I haven’t read much “real” literature, but I have read Kafka’s “The Trial”, Dickens, some of DesCarte’s stuff, and like that.

Could I get something out of “Ulysses”?

Real question, I am gettting near death, and don’t have that much time left.

Well, I’ve probably got a few years left, but I am getting older.

That Pynchon book would be “Gravity’s Rainbow”.

Could I get something out of “Ulysses”?

Who knows. Pick it up at the local Library and try it out. If you don’t like it, there is no end to different literature to try. I don’t think not liking any one or even dozens of the classics says much one way or the other.

Ulysses is not the best place to start if you’ve never read any James Joyce.

I would just start (and maybe even end) with Dubliners, a real amazing and heartbreaking collection of stories that has his most accesible writing.

I read Ulysses with a class in college, and it was probably the most amazing reading experience I’ve ever had, but I don’t think I would have gotten maybe 1/10 as much out of it if I didn’t have a prof holding our hands all the way through it…

Excellent book. Trainspotting (the book) makes a surprisingly nice companion piece BTW.

When I read Ulysses, I approached it with all sorts of reference and “skeleton key” books in hand to atempt to pick up all of its myriad allusions.

After about 2 chapters of underlining and cross-referencing, I said “to hell with this” and just read the damn book with out all the baggage.

I certainly wouldn’t say its the best book of the 20th century, but then again “best book” arguments are ridiculous before the first argument is proposed. Joyce is a funny, clever and introspective writer. His modern experiments with words were pretty ground breaking for the time. I can’t say I’m a big fan, but I thought it was ultimately a good read.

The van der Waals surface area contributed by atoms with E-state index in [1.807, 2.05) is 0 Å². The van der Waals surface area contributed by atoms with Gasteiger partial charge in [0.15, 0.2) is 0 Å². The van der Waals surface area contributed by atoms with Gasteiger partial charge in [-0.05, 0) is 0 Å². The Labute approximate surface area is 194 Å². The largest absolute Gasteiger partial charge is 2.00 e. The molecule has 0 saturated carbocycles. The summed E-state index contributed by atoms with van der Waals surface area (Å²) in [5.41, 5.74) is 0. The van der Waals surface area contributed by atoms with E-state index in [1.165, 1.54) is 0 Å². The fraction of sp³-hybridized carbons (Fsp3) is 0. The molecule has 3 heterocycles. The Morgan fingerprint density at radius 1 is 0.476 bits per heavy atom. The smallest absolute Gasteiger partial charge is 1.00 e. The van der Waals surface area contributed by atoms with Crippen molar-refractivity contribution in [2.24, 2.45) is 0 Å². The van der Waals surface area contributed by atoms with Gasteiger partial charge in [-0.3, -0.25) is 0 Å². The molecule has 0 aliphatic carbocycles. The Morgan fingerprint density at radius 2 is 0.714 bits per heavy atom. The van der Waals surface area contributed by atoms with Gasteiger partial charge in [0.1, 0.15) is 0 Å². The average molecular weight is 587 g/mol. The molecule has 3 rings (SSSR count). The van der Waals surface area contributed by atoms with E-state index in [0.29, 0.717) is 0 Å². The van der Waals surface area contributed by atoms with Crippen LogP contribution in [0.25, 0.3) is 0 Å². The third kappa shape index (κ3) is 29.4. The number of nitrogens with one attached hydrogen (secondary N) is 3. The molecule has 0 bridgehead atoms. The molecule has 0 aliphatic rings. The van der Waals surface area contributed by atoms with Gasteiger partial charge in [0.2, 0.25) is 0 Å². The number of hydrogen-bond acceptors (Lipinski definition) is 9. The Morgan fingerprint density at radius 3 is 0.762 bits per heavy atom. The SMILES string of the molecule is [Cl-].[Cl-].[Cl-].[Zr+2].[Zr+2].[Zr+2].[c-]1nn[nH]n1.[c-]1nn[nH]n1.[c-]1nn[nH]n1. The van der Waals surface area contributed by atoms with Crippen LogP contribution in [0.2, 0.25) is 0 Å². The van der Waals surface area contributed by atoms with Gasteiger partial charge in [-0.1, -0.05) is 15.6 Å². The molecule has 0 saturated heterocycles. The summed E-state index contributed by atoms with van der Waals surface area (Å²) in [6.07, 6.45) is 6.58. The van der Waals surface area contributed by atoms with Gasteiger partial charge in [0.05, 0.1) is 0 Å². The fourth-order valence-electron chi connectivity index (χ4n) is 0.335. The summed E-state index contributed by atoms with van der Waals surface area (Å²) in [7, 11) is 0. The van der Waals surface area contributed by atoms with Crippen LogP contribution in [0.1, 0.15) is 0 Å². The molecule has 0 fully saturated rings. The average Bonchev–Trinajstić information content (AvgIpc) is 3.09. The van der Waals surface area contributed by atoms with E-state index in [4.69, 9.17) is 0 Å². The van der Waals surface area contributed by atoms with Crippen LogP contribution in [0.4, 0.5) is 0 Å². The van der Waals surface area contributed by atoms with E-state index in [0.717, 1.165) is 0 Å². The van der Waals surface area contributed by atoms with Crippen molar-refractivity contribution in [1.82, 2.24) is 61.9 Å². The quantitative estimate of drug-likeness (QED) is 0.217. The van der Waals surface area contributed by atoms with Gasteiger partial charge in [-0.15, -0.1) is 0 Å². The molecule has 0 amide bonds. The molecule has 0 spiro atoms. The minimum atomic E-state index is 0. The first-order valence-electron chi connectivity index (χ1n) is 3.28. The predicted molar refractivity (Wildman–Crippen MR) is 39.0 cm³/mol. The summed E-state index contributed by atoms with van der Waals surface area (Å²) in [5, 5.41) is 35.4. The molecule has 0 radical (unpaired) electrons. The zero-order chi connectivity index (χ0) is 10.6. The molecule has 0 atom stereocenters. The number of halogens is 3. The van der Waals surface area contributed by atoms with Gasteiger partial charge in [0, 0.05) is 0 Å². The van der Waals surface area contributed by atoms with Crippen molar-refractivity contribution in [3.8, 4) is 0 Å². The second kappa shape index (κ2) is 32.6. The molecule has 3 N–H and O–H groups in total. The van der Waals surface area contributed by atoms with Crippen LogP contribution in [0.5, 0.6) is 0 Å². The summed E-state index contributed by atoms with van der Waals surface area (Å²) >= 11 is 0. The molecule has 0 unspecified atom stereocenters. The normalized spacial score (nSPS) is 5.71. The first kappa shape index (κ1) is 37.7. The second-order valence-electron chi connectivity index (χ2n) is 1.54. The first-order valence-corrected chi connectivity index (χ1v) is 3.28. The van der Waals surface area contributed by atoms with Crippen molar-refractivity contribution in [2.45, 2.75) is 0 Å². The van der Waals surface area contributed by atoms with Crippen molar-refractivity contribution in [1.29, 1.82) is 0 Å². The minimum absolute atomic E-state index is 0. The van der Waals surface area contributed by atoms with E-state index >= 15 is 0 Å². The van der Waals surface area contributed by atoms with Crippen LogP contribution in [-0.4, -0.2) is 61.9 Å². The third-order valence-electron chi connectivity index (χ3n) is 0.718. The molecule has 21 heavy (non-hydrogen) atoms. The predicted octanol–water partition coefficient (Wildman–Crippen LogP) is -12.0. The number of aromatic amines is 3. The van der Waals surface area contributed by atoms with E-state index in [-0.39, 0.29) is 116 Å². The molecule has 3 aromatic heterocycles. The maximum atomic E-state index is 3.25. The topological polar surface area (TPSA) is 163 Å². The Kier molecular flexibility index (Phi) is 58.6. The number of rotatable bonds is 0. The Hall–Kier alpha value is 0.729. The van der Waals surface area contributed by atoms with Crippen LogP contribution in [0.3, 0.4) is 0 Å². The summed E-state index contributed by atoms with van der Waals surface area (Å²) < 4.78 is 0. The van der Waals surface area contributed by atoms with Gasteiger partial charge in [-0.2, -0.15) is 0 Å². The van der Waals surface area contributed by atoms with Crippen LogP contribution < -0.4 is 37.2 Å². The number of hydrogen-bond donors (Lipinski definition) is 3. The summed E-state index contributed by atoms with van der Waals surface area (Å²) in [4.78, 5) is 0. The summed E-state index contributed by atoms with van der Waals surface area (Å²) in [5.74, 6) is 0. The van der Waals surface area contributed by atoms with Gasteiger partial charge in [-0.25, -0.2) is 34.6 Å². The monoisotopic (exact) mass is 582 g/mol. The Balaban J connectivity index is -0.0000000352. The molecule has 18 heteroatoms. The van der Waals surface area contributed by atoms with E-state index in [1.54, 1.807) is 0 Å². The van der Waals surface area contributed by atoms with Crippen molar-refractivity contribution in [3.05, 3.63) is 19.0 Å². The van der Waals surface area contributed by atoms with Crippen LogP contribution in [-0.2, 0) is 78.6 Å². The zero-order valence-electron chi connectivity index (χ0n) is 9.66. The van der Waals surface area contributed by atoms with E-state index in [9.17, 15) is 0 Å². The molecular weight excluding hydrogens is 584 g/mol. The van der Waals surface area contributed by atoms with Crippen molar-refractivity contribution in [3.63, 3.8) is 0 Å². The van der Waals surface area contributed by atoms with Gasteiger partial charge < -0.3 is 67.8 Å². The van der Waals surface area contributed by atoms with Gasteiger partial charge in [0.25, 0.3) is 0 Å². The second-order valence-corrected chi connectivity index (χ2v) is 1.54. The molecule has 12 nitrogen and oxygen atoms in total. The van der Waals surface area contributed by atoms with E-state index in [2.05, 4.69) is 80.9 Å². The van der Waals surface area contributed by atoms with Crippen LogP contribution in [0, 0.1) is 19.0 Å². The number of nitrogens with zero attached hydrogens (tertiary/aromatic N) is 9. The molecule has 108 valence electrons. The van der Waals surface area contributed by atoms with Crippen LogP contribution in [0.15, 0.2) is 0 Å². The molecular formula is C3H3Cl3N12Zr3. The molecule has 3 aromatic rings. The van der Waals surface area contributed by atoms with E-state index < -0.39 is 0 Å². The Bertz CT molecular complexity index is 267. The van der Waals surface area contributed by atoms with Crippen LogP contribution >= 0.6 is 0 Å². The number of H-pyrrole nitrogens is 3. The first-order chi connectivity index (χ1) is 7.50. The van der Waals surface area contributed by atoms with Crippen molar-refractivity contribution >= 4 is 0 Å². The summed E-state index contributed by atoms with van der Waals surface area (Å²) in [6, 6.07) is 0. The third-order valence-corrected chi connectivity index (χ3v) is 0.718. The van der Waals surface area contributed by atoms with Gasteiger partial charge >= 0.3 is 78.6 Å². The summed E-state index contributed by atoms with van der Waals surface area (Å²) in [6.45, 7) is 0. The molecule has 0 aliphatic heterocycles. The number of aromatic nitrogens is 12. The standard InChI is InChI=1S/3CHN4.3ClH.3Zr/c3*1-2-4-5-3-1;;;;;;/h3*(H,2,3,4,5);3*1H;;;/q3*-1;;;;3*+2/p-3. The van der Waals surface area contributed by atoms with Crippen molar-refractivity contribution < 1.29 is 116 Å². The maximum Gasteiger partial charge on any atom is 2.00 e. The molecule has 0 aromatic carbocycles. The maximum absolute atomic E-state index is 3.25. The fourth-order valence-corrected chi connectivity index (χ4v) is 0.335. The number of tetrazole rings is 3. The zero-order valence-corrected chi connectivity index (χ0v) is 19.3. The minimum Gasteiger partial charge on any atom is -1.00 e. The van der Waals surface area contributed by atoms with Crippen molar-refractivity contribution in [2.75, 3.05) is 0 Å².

FWIW, I bought the book way back after I finished college on a trip to Paris. I made a point of buying a copy of Ulysses at the Shakespeare & Co bookstore outside of Notre Dame. That’s where many folks who fancied themselves literary types had to trek to get their copy of the book, back in the day when it was banned all over the world.

Why was it banned? Just for being vulgar?

Yeah, pretty much, as far as I know. Banned in the US for being obscene. Likely due to the masturbation chapter.

Most readers who quit Ulysses seem to get bogged down in the third chapter (the Proteus episode), which is an internal monologue by Joyce’s alter ego Stephen Dedalus as he walks on the beach. He thinks about various topics in philosophy and poetry — usually only tangentially — and imagines himself visiting his uncle (IIRC) who lives nearby, then imagines himself lying down in the surf. It’s very associative and not really very interesting anyway.

But none of the monlogue is information you need for the rest of the novel, and it’s immediately followed by the introduction of the main character, whose thoughts are much clearer than Stephen’s and who frankly is much more likeable. I’d advise anyone who’s having trouble following or staying interested in Proteus to just skip it.